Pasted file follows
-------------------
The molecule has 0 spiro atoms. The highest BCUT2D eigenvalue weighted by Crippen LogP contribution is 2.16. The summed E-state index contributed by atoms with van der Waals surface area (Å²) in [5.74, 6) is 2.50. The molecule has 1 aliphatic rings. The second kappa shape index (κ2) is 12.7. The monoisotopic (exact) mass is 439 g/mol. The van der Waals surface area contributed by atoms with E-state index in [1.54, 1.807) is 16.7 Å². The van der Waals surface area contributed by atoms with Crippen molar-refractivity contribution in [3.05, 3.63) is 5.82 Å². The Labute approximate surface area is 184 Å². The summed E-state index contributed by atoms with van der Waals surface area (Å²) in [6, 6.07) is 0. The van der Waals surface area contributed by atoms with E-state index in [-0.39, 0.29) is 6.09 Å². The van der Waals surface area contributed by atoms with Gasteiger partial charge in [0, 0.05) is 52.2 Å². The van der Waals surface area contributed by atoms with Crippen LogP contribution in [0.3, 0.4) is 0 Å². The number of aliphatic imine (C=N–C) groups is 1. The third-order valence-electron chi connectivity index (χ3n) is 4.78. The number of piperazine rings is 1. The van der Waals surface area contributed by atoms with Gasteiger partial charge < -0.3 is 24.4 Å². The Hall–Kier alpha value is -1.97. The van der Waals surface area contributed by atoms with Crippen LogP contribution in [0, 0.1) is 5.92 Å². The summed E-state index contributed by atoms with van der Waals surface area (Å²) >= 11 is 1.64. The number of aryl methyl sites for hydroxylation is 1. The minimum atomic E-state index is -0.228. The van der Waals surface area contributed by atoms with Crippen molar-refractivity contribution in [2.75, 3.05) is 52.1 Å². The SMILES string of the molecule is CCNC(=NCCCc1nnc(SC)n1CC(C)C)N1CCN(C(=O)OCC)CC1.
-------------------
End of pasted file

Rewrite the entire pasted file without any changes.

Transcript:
The molecule has 0 spiro atoms. The highest BCUT2D eigenvalue weighted by Crippen LogP contribution is 2.16. The summed E-state index contributed by atoms with van der Waals surface area (Å²) in [5.74, 6) is 2.50. The molecule has 1 aliphatic rings. The second kappa shape index (κ2) is 12.7. The monoisotopic (exact) mass is 439 g/mol. The van der Waals surface area contributed by atoms with E-state index in [1.54, 1.807) is 16.7 Å². The van der Waals surface area contributed by atoms with Crippen molar-refractivity contribution in [3.05, 3.63) is 5.82 Å². The Labute approximate surface area is 184 Å². The summed E-state index contributed by atoms with van der Waals surface area (Å²) in [6, 6.07) is 0. The van der Waals surface area contributed by atoms with E-state index in [-0.39, 0.29) is 6.09 Å². The van der Waals surface area contributed by atoms with Gasteiger partial charge in [0, 0.05) is 52.2 Å². The van der Waals surface area contributed by atoms with Crippen LogP contribution in [0.3, 0.4) is 0 Å². The number of aliphatic imine (C=N–C) groups is 1. The third-order valence-electron chi connectivity index (χ3n) is 4.78. The number of piperazine rings is 1. The van der Waals surface area contributed by atoms with Gasteiger partial charge < -0.3 is 24.4 Å². The Hall–Kier alpha value is -1.97. The van der Waals surface area contributed by atoms with Crippen LogP contribution in [0, 0.1) is 5.92 Å². The summed E-state index contributed by atoms with van der Waals surface area (Å²) >= 11 is 1.64. The number of aryl methyl sites for hydroxylation is 1. The minimum atomic E-state index is -0.228. The van der Waals surface area contributed by atoms with Crippen molar-refractivity contribution in [2.75, 3.05) is 52.1 Å². The SMILES string of the molecule is CCNC(=NCCCc1nnc(SC)n1CC(C)C)N1CCN(C(=O)OCC)CC1.